I sent my beloved passport off last week, stuffing it into a nice bubble envelope together with my passport renewal application and a check for $110. Not only was it set to expire this June (which technically already bars me from traveling to some countries that require you to have a passport good for more than 6 months), but it was nearly full (which would’ve prevented me from visiting any countries with very large visas).
I didn’t initially realize that I would get my passport back after receiving my new shiny one, so I spent some quality time flipping through it and reminiscing, although unfortunately not in chronological order. In doing so, I was able to reflect back on some good lessons I’ve learned from my travels over the last 10 years.
On the top left of the first page I found my arrival stamp for Australia, dated January 24, 2005. Australia was my first solo trip abroad and my arrival was full of drama. I was supposed to depart Chicago around 5:00 p.m. on Saturday with a layover in San Francisco en route to Sydney. A massive snowstorm started bearing down on Chicago the day before and I was able to move my flight up to 8:00 a.m. This meant cutting short a friend’s birthday celebration Friday night so I could go home and pack.
Not that it mattered because shortly after I arrived at O’Hare, all of the runways closed due to the snow. After many hours and many tears, we finally took off. My connecting flight was then delayed as well, causing me to have less than an hour once I landed in Sydney to make an internal flight to Melbourne. I sprinted through the Sydney airport, dragging a broken suitcase behind me (yes, United broke my suitcase!), finally arriving at the gate for my Melbourne flight, only to have a bubbly girl behind the counter try to calm me with “no worries, no worries.” And she was right – the flight had been delayed for 2 hours, so I was rushing (and crying!) for nothing.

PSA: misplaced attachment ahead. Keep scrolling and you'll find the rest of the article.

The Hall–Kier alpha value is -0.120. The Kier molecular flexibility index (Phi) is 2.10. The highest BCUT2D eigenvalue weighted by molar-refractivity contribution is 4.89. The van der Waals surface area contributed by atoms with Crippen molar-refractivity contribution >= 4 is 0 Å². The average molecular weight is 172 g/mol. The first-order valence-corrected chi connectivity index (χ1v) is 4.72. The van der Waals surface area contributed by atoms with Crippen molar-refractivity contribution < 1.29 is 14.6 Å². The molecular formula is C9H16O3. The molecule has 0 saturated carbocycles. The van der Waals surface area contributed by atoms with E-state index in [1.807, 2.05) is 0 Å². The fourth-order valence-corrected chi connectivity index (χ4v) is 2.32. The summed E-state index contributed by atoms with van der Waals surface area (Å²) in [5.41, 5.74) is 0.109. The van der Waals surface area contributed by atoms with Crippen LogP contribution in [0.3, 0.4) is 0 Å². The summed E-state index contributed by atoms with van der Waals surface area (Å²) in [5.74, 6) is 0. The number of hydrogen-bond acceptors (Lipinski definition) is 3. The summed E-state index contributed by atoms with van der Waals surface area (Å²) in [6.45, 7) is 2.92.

Lesson learned: Getting upset about things that are beyond your control when traveling (or really, any time) is nothing more than a waste of energy. Better to just tell yourself “no worries.”
On the top right of that first page of my passport was my arrival stamp at London Heathrow on September 4, 2001, the beginning of a three and a half week tour of Europe, my first time ever traveling abroad. Yes, that’s right – September 4, 2001. A week later, terrorists hijacked several airplanes and brought down the World Trade Center. I watched it on a small TV perched in a corner at a highway rest stop on the way from Florence to Rome. I bawled when I finally reached my mom from my hotel in Rome that night, still not really understanding what had happened. Much of the rest of my time in Europe was a blur and when I finally returned home on September 26, it was like I had returned to a different country. I still get teary thinking about it.
Lesson learned: It’s unfortunate but true that bad stuff can happen at any time and any place. We can’t let the fear of a terrorist attack or other violence deter us from traveling because it could just as well happen in our own backyard.